Child (4) died of viral infection following nap at Cork creche

Verdict of natural causes recorded at inquest where father recalls son saying ‘All the best’

A family photograph of Cillian O’Driscoll (4) who died of viral infection in the lungs which attacked his heart and caused his sudden death.

A family photograph of Cillian O’Driscoll (4) who died of viral infection in the lungs which attacked his heart and caused his sudden death.

 

A four-year-old boy died when a viral infection in his lungs attacked his heart after he was discovered unresponsive following a two-and-a-half hour sleep at his creche in Ballincollig, Co Cork, an inquest has heard.

Cillian O’Driscoll of Parkgate in Frankfield, Cork was an energetic child with a great love of jigsaws. He was found in a critical state at the Kinder Care creche at 2pm on December 14th, 2018.

In a subsequent review of the creche, Tusla expressed concern that a Safe Sleep Policy was not properly adhered to at the facility.

John Paul and Deirdre O’Driscoll, parents of the late Cillian O’Driscoll of Frankfield, Cork pictured at Cork coroner’s court. Photograph: Cork Court
John Paul and Deirdre O’Driscoll, parents of the late Cillian O’Driscoll of Frankfield, Cork pictured at Cork coroner’s court. Photograph: Cork Court

Cillian was glanced at by workers at various intervals as opposed to being checked every 10 minutes, as per the recommendations for young children. No formal written record of checks was made.

Cillian was sleeping on his side in a small “tree house” in the creche play room as other children, supervised by staff, played and did yoga.

The youngster, who had a diagnosis of autism spectrum disorder (ASD) and was primarily non verbal, had a Department of Education-funded special needs assistant (SNA) for a portion of his day at the creche. The SNA left shortly after noon daily, with Cillian then being in the care of general staff until he was collected after 3pm.

Cork Coroner’s Court heard Cillian was dropped off at the creche on December 14th by his father, John Paul O’Driscoll. Cillian had picked up the phrase “All the best” and said it as he waved goodbye to his father and younger brother.

Mr O’Driscoll received a call at 2.30pm to say Cillian was unconscious.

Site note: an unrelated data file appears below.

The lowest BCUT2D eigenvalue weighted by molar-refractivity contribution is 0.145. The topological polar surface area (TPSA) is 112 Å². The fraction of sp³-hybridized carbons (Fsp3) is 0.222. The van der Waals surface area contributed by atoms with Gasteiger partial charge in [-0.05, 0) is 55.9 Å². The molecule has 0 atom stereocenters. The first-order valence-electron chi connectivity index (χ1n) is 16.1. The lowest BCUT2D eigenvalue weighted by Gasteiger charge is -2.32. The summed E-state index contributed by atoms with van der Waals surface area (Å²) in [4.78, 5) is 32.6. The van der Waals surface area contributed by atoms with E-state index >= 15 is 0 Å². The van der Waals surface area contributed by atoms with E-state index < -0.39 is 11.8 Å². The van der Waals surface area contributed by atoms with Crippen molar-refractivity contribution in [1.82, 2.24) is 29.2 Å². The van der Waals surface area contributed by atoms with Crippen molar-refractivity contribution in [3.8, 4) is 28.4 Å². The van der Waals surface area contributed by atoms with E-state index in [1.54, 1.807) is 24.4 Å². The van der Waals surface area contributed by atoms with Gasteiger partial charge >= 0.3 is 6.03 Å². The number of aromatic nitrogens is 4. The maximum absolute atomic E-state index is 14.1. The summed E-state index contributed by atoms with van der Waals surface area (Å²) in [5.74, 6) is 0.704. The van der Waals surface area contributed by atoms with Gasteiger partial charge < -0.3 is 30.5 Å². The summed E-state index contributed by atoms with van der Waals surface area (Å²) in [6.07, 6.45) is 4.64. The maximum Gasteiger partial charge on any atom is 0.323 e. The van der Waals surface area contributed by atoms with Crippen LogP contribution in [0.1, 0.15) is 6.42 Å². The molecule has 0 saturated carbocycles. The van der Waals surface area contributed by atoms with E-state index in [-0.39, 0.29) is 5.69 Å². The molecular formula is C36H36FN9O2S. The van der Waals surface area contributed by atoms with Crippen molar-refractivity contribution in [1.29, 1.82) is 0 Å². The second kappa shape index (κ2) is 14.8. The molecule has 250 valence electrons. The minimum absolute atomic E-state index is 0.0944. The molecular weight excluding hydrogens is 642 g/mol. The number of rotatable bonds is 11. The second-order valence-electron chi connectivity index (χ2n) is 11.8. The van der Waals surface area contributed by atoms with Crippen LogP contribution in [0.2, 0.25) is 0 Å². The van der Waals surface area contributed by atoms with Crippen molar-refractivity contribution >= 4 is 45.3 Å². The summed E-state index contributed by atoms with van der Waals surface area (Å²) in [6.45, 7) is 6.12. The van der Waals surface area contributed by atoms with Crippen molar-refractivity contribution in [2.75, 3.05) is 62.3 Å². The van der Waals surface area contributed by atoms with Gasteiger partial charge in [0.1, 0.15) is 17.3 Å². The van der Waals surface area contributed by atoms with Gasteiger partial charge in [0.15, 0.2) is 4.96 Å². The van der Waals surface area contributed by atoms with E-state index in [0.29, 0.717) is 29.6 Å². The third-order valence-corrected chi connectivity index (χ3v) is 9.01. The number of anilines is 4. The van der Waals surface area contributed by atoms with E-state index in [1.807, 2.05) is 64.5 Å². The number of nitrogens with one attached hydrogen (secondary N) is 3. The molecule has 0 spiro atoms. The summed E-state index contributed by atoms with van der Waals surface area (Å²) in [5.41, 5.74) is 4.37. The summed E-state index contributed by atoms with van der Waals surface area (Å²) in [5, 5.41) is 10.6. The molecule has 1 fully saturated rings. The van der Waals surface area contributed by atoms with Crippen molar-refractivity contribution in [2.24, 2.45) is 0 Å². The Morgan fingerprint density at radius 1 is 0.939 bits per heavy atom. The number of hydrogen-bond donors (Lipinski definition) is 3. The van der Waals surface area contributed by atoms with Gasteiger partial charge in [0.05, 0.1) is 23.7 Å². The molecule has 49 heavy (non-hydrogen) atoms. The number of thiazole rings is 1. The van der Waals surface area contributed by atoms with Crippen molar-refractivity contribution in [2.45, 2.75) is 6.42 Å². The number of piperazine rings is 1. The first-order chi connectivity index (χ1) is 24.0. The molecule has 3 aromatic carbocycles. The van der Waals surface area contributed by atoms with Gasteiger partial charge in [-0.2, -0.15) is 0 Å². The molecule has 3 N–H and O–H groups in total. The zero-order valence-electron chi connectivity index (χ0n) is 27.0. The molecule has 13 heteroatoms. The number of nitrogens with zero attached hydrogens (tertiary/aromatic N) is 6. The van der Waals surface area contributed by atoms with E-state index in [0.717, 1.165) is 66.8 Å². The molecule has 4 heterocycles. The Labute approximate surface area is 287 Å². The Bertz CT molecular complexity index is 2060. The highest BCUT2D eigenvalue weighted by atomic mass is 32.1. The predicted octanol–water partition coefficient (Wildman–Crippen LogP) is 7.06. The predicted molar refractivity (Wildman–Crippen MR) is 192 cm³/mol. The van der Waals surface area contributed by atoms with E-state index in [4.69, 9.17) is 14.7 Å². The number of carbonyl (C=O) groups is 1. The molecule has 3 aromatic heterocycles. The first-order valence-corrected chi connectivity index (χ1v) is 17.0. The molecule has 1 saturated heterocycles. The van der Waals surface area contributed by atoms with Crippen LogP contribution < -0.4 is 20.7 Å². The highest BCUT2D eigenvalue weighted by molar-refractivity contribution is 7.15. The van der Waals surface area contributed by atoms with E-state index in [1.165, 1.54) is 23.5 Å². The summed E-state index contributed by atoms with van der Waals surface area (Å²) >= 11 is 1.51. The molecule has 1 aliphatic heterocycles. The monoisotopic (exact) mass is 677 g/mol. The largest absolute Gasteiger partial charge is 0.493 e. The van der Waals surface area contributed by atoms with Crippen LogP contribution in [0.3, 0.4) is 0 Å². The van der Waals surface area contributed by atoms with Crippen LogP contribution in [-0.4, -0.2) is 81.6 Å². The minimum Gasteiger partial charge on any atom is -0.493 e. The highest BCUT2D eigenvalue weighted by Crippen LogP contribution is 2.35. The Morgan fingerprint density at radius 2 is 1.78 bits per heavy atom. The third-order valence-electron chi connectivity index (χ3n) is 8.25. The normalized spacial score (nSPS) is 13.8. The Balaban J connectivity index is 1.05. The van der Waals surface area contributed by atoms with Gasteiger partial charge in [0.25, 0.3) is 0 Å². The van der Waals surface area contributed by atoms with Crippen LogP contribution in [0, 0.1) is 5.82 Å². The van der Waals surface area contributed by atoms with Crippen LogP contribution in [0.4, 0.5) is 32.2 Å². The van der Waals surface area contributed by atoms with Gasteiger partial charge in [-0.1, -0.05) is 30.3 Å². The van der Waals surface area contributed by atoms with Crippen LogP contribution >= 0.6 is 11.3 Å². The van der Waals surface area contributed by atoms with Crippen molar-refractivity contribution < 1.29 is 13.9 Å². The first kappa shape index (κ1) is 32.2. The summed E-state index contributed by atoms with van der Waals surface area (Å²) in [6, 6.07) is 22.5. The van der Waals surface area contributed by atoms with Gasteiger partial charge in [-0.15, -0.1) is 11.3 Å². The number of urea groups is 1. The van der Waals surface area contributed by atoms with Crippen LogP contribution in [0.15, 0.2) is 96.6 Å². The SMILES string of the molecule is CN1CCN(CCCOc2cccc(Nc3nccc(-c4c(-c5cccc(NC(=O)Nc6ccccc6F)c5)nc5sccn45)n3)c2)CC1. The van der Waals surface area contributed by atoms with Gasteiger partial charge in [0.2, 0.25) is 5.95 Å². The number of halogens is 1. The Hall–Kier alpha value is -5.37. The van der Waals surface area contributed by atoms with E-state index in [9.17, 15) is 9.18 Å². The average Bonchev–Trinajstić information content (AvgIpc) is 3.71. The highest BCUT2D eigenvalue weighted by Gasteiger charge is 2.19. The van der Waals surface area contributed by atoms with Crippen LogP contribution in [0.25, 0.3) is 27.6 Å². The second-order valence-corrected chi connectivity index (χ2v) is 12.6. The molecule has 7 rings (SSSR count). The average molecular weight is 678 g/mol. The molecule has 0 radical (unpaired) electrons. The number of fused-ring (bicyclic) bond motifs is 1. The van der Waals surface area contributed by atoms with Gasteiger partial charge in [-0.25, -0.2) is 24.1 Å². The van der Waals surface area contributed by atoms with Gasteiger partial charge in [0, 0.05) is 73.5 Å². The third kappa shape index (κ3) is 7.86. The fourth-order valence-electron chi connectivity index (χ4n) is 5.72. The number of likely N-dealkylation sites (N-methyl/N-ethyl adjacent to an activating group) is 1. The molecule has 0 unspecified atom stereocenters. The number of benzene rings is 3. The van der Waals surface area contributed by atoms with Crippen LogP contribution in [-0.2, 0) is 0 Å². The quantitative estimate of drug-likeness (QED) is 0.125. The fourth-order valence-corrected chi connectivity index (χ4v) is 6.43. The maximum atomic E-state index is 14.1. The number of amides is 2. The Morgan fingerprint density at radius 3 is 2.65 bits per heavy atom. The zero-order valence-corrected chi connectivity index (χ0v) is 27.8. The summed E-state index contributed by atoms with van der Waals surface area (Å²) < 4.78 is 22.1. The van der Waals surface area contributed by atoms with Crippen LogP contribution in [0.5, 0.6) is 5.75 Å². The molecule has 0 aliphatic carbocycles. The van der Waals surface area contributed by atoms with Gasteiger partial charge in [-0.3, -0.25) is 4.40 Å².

He was placed on life support when he arrived at Cork University Hospital.

Mr O’Driscoll said their “little boy was no longer there – his body was listless, as were his eyes”.

The boy’s mother Deirdre O’Driscoll said Cillian was never happier than playing outdoors or with his beloved jigsaws. He had tonsillitis a month before his death but there was no cause for concern about his health.

The inquest also heard from Cillian’s SNA Christine Murray. She said he became sleepy that morning while playing in his “safe place”, the “tree house”.

Ms Murray said Cillian fell asleep at around 11.30am. She stayed with him for a few minutes. She did not disturb him as he looked comfortable napping in his warm Christmas jumper.

She looked at him through the bars of the “tree house” prior to finishing her shift shortly after noon. She recalled seeing his “rosy red cheeks” and had no concerns about the “bubbly child”. Other workers were made aware he was asleep.

Employee Ciara O’Connor said she saw Cillian moving at around 1.15pm. The alarm was raised at 2pm when he was found unresponsive. CPR was carried out.

Assistant State pathologist Dr Margaret Bolster said Cillian died of cardio respiratory arrest due to myocarditis and a florid bilateral bronchial pneumonia, and it was likely he was displaying no symptoms at the time of his death.

A verdict of natural causes was recorded. The jury recommended staff in all creches be made aware of all policies and procedures in place and are regularly updated on any changes.

In a statement Cillian’s parents said they hoped lessons would be learned. Specifically, they felt Cillian should have been properly checked during his long nap.

The creche had passed a full Tusla inspection in May 2018.

The court heard the owner of the creche Frances Cunningham and her two assistant managers were at a Christmas lunch when the tragedy occurred.

A fourth person in the chain of command had been designated the person in charge. Ms Cunningham said this was an “unusual” occurrence.

The full complement of staff was in place in their absence.

The creche has been visited by Tusla since and has been found to be fully compliant.